Hubert K. Foy
Hubert K. Foy is founding director and senior research scientist of the African Centre for Science and International Security, headquartered in Accra, Ghana. Also, Mr. Foy is a consultant on issues of nuclear and radiological security in Africa to the International Atomic Energy Agency (IAEA) and US Department of Energy. Additionally, Mr. Foy is an Editorial Board Member and Professional Review Liaison for the International Journal for Nuclear Security. For a decade, Mr. Foy has published and spoken widely on nuclear nonproliferation and disarmament, nuclear and radiological security, space safety and security, and dual-use science and technology. The Bulletin of the Atomic Scientists has published some of his analysis on nuclear security, e.g., “Sustaining progress in nuclear security without the summits—an African view.” The Space Safety Magazine has published some of his articles, e.g., “Building the World’s First Automated Space Debris Tracker.” In 2012, he was a nuclear security fellow at the International School on Nuclear Security in Trieste. In 2011, at the Norwegian Radiation Protection Authority, he was a technical nonproliferation and disarmament fellow for the UK-Norway Initiative. He is a member of the Fissile Material Working Group and Vice-Chair of WGIII of the IAEA International Nuclear Security Education Network. He is a member of the NTI Nuclear Security Index’s International Panel of Experts. He holds a master's degree in space studies from the International Space University in France, a master's in international policy studies from the Middlebury Institute of International Studies at Monterey, and a Bachelor of Science in Physics and Computer Science from University of Buea in Cameroon.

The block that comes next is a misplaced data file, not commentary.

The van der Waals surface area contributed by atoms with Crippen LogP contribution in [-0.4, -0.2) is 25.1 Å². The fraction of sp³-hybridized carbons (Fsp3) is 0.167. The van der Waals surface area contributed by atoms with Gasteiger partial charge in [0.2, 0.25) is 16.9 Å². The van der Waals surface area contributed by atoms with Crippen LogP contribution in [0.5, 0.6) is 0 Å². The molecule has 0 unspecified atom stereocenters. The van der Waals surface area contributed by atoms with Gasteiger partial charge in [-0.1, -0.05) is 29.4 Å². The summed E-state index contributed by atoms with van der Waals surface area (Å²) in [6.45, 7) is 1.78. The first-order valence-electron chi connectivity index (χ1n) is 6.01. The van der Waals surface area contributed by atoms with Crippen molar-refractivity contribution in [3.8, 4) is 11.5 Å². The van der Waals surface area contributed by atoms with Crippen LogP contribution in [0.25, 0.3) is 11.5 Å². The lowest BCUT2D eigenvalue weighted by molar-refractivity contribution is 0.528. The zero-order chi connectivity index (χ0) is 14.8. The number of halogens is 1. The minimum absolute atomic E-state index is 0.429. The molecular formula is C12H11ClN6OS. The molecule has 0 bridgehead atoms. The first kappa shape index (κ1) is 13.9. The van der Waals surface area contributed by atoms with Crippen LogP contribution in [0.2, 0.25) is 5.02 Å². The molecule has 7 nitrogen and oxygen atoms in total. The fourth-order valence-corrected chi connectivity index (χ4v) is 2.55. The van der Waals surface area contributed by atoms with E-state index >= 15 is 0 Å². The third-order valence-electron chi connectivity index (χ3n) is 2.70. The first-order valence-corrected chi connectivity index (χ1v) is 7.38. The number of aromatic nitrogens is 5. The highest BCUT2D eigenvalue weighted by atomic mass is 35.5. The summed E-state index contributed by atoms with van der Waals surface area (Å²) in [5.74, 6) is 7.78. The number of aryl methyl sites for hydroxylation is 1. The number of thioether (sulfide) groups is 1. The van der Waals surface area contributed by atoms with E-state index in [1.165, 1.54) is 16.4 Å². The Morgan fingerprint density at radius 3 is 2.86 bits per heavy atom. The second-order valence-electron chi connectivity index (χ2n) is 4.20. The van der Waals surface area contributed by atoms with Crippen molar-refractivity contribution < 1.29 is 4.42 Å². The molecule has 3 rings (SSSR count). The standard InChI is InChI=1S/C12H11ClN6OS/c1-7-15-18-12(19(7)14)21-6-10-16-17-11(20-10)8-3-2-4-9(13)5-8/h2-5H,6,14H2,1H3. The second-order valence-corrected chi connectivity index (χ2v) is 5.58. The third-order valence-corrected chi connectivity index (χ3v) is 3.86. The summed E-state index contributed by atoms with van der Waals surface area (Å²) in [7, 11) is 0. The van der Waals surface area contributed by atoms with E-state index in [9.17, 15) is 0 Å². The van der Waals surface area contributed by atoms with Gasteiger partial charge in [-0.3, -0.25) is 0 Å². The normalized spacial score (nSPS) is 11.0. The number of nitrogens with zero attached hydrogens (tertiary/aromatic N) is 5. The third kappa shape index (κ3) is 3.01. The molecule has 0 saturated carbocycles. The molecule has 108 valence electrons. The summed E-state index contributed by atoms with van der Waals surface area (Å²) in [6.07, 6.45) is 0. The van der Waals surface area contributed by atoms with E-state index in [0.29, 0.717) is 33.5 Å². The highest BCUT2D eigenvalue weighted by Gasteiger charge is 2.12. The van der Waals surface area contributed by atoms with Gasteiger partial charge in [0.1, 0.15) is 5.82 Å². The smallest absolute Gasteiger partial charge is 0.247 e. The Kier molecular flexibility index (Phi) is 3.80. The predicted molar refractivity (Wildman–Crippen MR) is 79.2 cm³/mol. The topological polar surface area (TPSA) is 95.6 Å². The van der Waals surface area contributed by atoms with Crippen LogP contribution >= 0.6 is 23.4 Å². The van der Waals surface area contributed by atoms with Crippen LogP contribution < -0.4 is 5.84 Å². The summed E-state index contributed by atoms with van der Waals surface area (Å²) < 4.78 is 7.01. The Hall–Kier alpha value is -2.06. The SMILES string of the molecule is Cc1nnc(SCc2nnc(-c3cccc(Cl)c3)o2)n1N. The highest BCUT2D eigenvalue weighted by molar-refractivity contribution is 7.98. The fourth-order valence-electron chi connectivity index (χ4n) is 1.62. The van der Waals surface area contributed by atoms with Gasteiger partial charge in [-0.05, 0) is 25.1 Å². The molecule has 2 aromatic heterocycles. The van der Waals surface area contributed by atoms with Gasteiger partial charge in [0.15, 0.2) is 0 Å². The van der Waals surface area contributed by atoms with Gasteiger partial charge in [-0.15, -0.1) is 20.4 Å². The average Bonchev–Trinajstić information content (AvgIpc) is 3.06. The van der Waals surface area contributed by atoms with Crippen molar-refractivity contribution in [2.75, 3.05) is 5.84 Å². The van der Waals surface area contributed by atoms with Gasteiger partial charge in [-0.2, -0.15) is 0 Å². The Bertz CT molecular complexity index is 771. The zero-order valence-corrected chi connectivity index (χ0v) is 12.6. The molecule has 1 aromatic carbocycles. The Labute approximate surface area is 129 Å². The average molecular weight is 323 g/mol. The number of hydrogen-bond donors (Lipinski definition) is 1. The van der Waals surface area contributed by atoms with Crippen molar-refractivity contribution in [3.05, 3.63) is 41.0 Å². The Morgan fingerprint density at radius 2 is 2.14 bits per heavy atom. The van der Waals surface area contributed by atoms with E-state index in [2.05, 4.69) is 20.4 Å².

Pamela J. Henderson
Pamela J. Henderson retired from the U. S. Nuclear Regulatory Commission (NRC) in March 2017 after 25 years of service. She joined the NRC in 1991 as a Health Physicist in the Region I office. She held a number of progressively more responsible positions in the regional office including Branch Chief in the Division of Nuclear Materials Safety and Branch Chief in the Division of Reactor Safety. In November 2009, she completed the NRC Senior Executive Service Candidate Development Program and received certification of executive qualifications in March 2010. In July 2012, she moved to the NRC headquarters office and took the position of the Deputy Director in the Division of Materials Safety and State Agreements in the Office of Federal and State Materials and Environmental Management Programs. Prior to her tenure at the NRC, she was the Radiation Safety Officer at the University of California, Irvine Medical Center for 9 years. She received a Bachelor’s degree in1976 in Biology and Environmental Studies from Cedar Crest College (Allentown, Pennsylvania), a second Bachelor’s degree in 1979 in Chemistry and Nuclear Medicine from Wagner College (Staten Island, New York), and a Master’s degree in 1982 in Health Physics from the Georgia Institute of Technology (Atlanta, Georgia).
P. Andrew Karam